Jan 16, 2015 3:36 AM
Huge turnout as pope urges Filipinos to reject corruption
The Associated Press
MANILA, Philippines (AP) Pope Francis called Friday for authorities to reject the corruption that has plagued this Asian nation for decades and urged them to instead work to end its "scandalous" poverty as he brought his message of social justice to Filipinos who cheered him wildly at every turn.
The enthusiastic reception on Francis' first full day in Asia's largest Catholic nation came despite an unprecedented level of security that prevented the pope from diving into the crowds as he typically likes to do. Rather, Francis waved from the car window or popemobile as his motorcade drove through boulevards lined with well-wishers held behind police barricades.
Corruption has wracked the Philippines since the 20-year rule of late dictator Ferdinand Marcos, who along with his shoe-loving wife and cronies were suspected of stealing between $5 billion and $10 billion before being ousted from power in 1986.
The problem has festered amid a culture of impunity among powerful politicians and their allies, weak law enforcement and a notoriously slow justice system. But Benigno Aquino III won the presidency by a wide margin in 2010 on promises to rid the nation of corruption and poverty. Since then, Congress has begun investigating high-level politicians for corruption and three senators have been detained.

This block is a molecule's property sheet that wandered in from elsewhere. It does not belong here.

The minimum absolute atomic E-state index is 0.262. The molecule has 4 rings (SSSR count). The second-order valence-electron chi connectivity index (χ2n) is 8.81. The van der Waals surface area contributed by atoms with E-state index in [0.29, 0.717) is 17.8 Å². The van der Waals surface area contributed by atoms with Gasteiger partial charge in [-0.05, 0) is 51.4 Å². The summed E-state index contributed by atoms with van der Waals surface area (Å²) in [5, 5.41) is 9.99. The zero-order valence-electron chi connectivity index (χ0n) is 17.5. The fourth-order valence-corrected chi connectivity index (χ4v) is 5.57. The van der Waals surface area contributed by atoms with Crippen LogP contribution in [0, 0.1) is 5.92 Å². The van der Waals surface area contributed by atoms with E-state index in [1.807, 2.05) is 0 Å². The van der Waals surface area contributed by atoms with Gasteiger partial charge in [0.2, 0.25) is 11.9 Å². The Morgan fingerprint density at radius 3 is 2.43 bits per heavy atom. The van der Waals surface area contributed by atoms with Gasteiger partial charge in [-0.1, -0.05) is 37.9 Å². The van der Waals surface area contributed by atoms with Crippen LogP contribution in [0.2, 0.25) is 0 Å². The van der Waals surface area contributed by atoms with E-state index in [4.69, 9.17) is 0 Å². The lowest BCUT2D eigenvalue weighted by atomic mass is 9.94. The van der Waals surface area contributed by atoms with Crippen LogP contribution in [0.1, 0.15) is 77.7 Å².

In a speech to Aquino and other officials in the presidential palace, Francis said that more than ever, political leaders must be "outstanding for honesty, integrity and commitment to the common good." He said they must hear the cries of the poor and address the "glaring and indeed scandalous social inequalities" in society.
He challenged Filipinos "at all levels of society, to reject every form of corruption which diverts resources from the poor, and to make concerted efforts to ensure the inclusion of every man and woman and child in the life of the community."
As if to prove his point, Francis met with dozens of street children after Mass and spent 20 minutes with them listening to them sing for him and exchange gifts, including a mosaic one of the children made with recycled colored paper, the Vatican said. The children are cared for by a foundation run by a French priest.
In his speech, Aquino said clergy themselves were part of the problem. While the Catholic Church played a fundamental role in supporting opposition to Marcos, some priests "suddenly became silent" when abuses continued under Marcos' successor, Gloria Macapagal Arroyo, he said. Arroyo is currently detained on corruption and election sabotage charges.
Aquino has waged a campaign against poverty, an issue close to the pope's heart, but has also clashed with local Catholic leaders over a reproductive health bill that promoted use of artificial birth control. Congress, which is dominated by Aquino's allies, passed the bill in 2012.
Francis took the local church to task himself during a Mass for the clergy in Manila's cathedral, urging priests to reject materialism and embrace lives of poverty themselves as Jesus did.